Scenes Of Urban Warfare In Fallujah
Dexter Filkins of the New York Times was embedded with a US Marines company that did a lot of street fighting in the battle for Fallujah and reports on the high casualty rates from a single week's fighting and scenes from the fighting.
The 150 marines with whom I traveled, Bravo Company of the First Battalion, Eighth Marines, had it as tough as any unit in the fight. They moved through the city almost entirely on foot, into the heart of the resistance, rarely protected by tanks or troop carriers, working their way through Falluja's narrow streets with 75-pound packs on their backs.
In eight days of fighting, Bravo Company took 36 casualties, including 6 dead, meaning that the unit's men had about a one-in-four chance of being wounded or killed in little more than a week.
The Marines did the bulk of their fighting without any armored vehicle support. Was this due to terrain or a shortage of such vehicles?
The screams of the marines when one of their comrades, Cpl. Jake Knospler, lost part of his jaw to a hand grenade.
"No, no, no!" the marines shouted as they dragged Corporal Knospler from the darkened house where the bomb went off. It was 2 a.m., the sky dark without a moon. "No, no, no!"
Nothing in the combat I saw even remotely resembled the scenes regularly flashed across movie screens; even so, they often seemed no more real.
Think about that casualty rate. A month of fighting at that intensity would completely wipe out a military unit. The air support and their training and equipment allowed them to give a lot better than they got. But the ratio of killings between US and enemy forces in urban combat is far less advantageous to the US side than is the case on more open ground. Our capital equipment advantage just doesn't help as much in cities.
It is time for a lesson from Samuel Huntington:
In the emerging world of ethnic conflict and civilizational clash, Western belief in the universality of Western culture suffers three problems: it is false; it is immoral; and it is dangerous. That it is false has been the central thesis of this book, a thesis well summed up by Michael Howard: the "common Western assumption that cultural diversity is a historical curiosity being rapidly eroded by the growth of a common, western-oriented, Anglophone world-culture, shaping our basic values . . . is simply not true." A reader not by now convinced of the wisdom of Sir Michael's remark exists in a world far removed from that described in this book.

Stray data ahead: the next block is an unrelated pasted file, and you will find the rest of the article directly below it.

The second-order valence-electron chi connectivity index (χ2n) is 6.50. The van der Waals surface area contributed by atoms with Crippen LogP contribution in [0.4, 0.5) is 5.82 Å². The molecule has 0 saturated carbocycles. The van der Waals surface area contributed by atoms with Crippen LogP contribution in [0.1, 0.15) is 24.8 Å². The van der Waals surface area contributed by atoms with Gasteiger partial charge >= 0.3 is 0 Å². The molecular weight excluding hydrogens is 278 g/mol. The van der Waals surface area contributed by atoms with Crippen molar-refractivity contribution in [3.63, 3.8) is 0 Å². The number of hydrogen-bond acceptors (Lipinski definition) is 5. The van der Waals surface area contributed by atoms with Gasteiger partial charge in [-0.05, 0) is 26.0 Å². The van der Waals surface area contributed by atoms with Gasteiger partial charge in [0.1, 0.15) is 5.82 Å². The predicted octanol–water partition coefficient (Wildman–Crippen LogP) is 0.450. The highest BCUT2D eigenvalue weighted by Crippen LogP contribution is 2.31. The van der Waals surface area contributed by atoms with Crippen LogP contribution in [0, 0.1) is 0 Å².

The belief that non-Western peoples should adopt Western values, institutions, and culture is immoral because of what would be necessary to bring it about. The almost-universal reach of European power in the late nineteenth century and the global dominance of the United States in the late twentieth century spread much of Western civilization across the world. European globalism, however, is no more. American hegemony is receding if only because it is no longer needed to protect the United States against a Cold War-style Soviet military threat. Culture, as we have argued, follows power. If non-Western societies are once again to be shaped by Western culture, it will happen only as a result of the expansion, deployment, and impact of Western power. Imperialism is the necessary logical consequence of universalism. In addition, as a maturing civilization, the West no longer has the economic or demographic dynamism required to impose its will on other societies and any effort to do so is also contrary to the Western values of self-determination and democracy. As Asian and Muslim civilizations begin more and more to assert the universal relevance of their cultures, Westerners will come to appreciate more and more the connection between universalism and imperialism.